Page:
Overall risks are easier to manage if they are more consolidated and processes are shared within an organization. Are enterprise security risk management and security risk reporting processes catching on?
Organizations are continuously exposed to a host of evolving threats that create a multitude of security risks. Security professionals who view risks through defined risk management principles and processes are practicing enterprise security risk management (ESRM). ESRM has been identified as a global strategic priority by ASIS International, which has been championing the concept for almost a decade. Recently, ASIS and industry partners polled the market to measure ESRM engagement and how well it is taking hold.
The ESRM engagement poll was carried out in July 2017 in conjunction with www.AllSecurityEvents.com and leading Security Convergence/ESRM Specialist James Willison of Unified Security Ltd; Chairman of the ASIS European Convergence and ESRM Committee; SRVP of Deutsche Telekom Volker Wager; and Dave Tyson, CPP, from CISO Insights Cyber Security Risk Advisor.
The questions and results below provide interesting insights into the thinking that makes ESRM a significant new approach to security risks. See how your organization’s ESMR engagement compares:
Q1: Has the enterprise formed a security group or council to govern security risk and the security program?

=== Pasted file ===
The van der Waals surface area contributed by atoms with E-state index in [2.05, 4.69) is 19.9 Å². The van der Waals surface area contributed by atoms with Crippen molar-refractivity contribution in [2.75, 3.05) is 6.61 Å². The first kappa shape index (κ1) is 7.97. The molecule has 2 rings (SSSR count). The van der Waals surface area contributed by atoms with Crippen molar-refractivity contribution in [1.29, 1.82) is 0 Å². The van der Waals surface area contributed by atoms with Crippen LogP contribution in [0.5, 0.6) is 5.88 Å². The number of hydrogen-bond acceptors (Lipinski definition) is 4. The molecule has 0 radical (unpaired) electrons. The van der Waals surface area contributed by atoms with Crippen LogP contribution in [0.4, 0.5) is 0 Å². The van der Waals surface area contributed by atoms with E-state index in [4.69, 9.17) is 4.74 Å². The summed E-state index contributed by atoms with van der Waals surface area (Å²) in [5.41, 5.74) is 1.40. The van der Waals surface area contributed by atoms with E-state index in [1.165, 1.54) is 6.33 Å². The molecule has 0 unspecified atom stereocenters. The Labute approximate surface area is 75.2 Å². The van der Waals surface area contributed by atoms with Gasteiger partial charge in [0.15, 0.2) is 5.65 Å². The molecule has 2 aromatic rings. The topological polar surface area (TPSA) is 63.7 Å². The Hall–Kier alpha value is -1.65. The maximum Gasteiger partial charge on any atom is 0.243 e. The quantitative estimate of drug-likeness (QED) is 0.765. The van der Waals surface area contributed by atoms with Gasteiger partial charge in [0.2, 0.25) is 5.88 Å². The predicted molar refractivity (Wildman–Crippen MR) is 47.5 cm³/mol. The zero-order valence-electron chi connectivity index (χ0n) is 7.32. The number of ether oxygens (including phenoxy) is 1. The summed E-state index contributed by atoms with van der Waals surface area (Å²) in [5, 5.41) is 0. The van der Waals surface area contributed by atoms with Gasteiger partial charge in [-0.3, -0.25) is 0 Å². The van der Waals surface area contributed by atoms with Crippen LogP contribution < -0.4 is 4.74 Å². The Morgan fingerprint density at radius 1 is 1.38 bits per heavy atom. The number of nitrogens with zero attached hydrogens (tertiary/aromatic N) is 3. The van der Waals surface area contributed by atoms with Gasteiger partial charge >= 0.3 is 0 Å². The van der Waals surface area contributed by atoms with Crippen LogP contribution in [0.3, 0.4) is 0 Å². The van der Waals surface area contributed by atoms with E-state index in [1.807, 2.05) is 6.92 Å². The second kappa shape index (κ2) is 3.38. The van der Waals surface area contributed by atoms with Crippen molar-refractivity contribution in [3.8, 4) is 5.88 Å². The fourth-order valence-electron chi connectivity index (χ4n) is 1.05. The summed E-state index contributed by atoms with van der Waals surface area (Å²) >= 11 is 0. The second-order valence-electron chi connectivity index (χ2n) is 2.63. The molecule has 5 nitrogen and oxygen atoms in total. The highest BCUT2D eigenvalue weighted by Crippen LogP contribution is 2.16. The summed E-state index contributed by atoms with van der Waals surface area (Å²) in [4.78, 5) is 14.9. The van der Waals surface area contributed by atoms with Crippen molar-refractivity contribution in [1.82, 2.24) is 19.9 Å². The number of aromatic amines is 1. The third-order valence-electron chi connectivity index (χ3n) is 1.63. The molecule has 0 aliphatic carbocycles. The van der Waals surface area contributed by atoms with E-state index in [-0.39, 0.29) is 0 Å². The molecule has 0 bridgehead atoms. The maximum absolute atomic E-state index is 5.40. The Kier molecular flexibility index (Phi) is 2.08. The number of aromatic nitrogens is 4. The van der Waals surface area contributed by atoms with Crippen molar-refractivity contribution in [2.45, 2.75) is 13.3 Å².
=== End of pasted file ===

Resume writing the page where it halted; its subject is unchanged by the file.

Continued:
Poll: 47% said yes, and 25% are developing one. Some 72% of the respondents have initiated an ESRM approach and are at different levels of maturity. About 28% have not formed a security group.
Q2: Do the enterprise executives and department or business function leaders understand the role of security as risk managers?
Poll: Some 64% of respondents indicate that enterprise executives and department or business function leaders understand the role of security as risk managers. ESRM programs that have been started and developed have a solid basis and much more likely to progress.
Q3: Do security teams collaborate to establish a security risk cooperative process to meet, discuss, and prioritize risks?
Poll: Interestingly, only 6% are not collaborating at all, while 92% meet with other areas of security risk and discuss risks with them. Moreover, 47% of respondents have moved further than just developing a holistic strategy and have teams not only meeting but also working in collaboration.
Q4: Does communication of security risk to management happen in a consolidated or holistic fashion?
Poll: 30% do not report risk in a holistic fashion, but 70% do so to some degree.
Q5: Do you have an information security policy for your physical security systems?
Poll: Only 11% said they had no kind of information security policy with 21% developing one and 68% saying they have an information security policy for your physical security systems.
According to poll responses, the results are optimistic. Most of the respondents are familiar with ESRM. One-half of the companies polled already are implementing ESRM across all dimensions. Over 70% of the respondents indicated that an ESRM strategy has either been initiated or is quite mature within their enterprise.
An overwhelming majority of respondents, at least 90%, are discussing security risks with colleagues in other areas of security. However, according to the analysts, it is critical that one-third of the surveyed companies have not defined clear responsibilities in their governance and do not understand the role of security and risk management.